Most owners don’t brush their dogs teeth but they should. Heres what to look for and how to do it.
Owning a dog means taking care of things you didn’t even think about. Take, for example, brushing your dog’s teeth. That’s right, just like humans dogs need to have their teeth brushed regularly.
What Is Periodontal Disease in Dogs?
Periodontal disease occurs when food particles and bacteria collect along the gum line and form soft deposits called plaque (yes, just like in people). Over time, the plaque turns into rock-hard tartar. If tartar isn’t removed, it will eventually inflame a dog’s gums. As the inflamed gums begin to separate from the teeth, pockets form in which more bacteria grow, causing periodontal disease to worsen. At this point, your dog can experience severe pain, lose teeth, form abscesses in his mouth and develop a bacterial infection that can spread through the bloodstream to the kidneys, liver, heart or brain – all life-threatening problems.
When To Brush
Experts will tell you that your dog’s teeth need daily brushing. But, let’s face it, that’s not going to happen. Perhaps weekly is more likely. Whatever your schedule will allow is something that you should establish as a routine. And, you should consider that some dogs might need more frequent brushing. Smaller dogs, and dogs with short snouts like pugs and bulldogs, may need a more frequent schedule of tooth care because their teeth are often more crowded making it easier for food to accumulate and plaque develop.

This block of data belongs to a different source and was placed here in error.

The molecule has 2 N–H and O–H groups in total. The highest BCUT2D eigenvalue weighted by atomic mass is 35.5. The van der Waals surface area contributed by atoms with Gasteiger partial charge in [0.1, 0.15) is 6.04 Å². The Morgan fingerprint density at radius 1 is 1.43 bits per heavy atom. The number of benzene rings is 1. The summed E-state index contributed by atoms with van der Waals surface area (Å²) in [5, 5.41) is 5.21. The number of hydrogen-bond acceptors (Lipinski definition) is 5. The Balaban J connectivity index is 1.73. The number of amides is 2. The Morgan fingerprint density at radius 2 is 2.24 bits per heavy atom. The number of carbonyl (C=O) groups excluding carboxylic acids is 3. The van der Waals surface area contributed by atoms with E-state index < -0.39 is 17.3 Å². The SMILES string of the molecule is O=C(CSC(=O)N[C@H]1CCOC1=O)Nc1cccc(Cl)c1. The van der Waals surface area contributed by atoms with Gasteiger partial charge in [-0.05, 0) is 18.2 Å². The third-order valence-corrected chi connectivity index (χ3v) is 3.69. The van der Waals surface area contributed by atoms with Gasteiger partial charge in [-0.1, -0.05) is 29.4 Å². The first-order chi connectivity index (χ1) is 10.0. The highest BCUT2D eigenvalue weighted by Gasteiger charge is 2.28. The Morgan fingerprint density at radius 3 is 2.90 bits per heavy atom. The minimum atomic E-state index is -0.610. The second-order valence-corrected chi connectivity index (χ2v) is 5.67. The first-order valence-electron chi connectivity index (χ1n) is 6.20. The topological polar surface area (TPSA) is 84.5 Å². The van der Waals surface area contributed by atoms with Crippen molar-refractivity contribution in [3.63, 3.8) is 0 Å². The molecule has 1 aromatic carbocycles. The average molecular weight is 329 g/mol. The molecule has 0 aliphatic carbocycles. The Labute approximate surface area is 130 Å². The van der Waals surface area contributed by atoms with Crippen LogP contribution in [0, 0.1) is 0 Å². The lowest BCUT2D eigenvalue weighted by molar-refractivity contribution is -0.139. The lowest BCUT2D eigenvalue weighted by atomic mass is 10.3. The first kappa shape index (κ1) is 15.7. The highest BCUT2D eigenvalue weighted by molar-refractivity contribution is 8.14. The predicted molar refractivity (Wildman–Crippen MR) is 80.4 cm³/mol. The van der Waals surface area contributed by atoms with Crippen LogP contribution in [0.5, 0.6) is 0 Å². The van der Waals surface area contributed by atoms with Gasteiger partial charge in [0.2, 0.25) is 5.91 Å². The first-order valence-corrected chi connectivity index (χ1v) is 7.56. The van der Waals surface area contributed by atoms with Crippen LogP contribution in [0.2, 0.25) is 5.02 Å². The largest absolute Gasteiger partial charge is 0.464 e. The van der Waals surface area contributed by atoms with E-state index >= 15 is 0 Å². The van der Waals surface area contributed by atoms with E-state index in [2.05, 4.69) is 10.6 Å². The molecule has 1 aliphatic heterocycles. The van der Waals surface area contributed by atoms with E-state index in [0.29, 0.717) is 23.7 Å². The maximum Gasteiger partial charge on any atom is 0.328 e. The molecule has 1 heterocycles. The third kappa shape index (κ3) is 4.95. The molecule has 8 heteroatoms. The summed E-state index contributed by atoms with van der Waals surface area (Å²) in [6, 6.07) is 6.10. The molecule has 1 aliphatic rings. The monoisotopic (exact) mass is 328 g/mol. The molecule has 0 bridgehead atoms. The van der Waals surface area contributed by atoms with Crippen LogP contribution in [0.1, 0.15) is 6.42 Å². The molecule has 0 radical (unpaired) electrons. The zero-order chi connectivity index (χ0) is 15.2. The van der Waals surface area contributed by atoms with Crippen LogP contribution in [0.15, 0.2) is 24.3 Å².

Acclimating Your Dog
Although your dog is not likely to need its teeth cleaned until it is several years old, it is a good idea to start the process when it is young – even as a puppy. This can include careful handling of its mouth, training it to open its mouth on command or when you place your fingers around its muzzle.
Obviously your dog isn’t going to have any familiarity with tooth brushing. They are very content to use a chew toy to satisfy their need to gnaw and it does help, but it’s not sufficient for actual cleaning.
Pet stores carry toothbrushes for dogs as well as small, plastic brushes that fit on your finger and special dental sponges. If these products don’t appeal to you or your dog, just wrap a piece of clean gauze around your finger instead. Start with just placing your finger in your dog’s mouth (use a surgical glove if that makes you more comfortable) and touch the dog’s teeth and gums slowly and gently. See how she or he reacts and adjust your touch if necessary until your dog gets comfortable with the process. You might want to dip your fingers in a substance your dog likes, like chicken broth, in order to make the experience more enjoyable.
Next, introduce the toothpaste. Not human toothpaste! Buy toothpaste made for dogs from a pet store or from your veterinarian. Pet toothpaste comes in a variety of flavors, including liver, mint, chicken and peanut butter to make it a more fun and tasty experience for your dog. You may need to experiment with a few flavors to find out which one your dog prefers. There are also enzymatic toothpastes that contain an enzyme called glucose oxidase. The enzyme generates hydrogen peroxide that targets plaque and tartar. Unlike human toothpaste, enzymatic toothpaste doesn’t have to be rinsed from the dog’s mouth because it can be swallowed safely.
At first, make the brushing sessions very short. As your dog’s comfort level increases you can lengthen the sessions until it is routine.
If the idea of tooth brushing doesn’t work well for you, your vet can perform it during regular visits. However, those visits may not occur often enough to keep your dog’s teeth as clean as they need to be.
Another tooth care process is tooth scraping, just like you have done when you go to the dentist or dental hygienist. However, this is something that requires a professional so it’s best not to do this on your own.